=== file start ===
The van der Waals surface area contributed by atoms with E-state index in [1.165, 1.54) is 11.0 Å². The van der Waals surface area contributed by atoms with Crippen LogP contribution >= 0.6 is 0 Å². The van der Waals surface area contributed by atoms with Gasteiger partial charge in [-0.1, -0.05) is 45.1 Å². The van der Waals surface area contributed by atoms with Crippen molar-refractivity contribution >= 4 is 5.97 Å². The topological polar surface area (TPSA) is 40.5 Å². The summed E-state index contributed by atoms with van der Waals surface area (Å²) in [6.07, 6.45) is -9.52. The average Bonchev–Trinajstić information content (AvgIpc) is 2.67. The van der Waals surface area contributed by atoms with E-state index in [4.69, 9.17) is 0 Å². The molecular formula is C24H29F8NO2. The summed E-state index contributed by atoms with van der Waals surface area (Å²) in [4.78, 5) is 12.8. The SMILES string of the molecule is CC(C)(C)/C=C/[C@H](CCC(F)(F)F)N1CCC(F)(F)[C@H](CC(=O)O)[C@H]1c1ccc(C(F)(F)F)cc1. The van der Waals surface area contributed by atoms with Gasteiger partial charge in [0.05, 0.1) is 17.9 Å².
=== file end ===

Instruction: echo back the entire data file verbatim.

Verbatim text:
The van der Waals surface area contributed by atoms with E-state index in [1.165, 1.54) is 11.0 Å². The van der Waals surface area contributed by atoms with Crippen LogP contribution >= 0.6 is 0 Å². The van der Waals surface area contributed by atoms with Gasteiger partial charge in [-0.1, -0.05) is 45.1 Å². The van der Waals surface area contributed by atoms with Crippen molar-refractivity contribution >= 4 is 5.97 Å². The topological polar surface area (TPSA) is 40.5 Å². The summed E-state index contributed by atoms with van der Waals surface area (Å²) in [6.07, 6.45) is -9.52. The average Bonchev–Trinajstić information content (AvgIpc) is 2.67. The van der Waals surface area contributed by atoms with E-state index in [4.69, 9.17) is 0 Å². The molecular formula is C24H29F8NO2. The summed E-state index contributed by atoms with van der Waals surface area (Å²) in [4.78, 5) is 12.8. The SMILES string of the molecule is CC(C)(C)/C=C/[C@H](CCC(F)(F)F)N1CCC(F)(F)[C@H](CC(=O)O)[C@H]1c1ccc(C(F)(F)F)cc1. The van der Waals surface area contributed by atoms with Gasteiger partial charge in [0.05, 0.1) is 17.9 Å².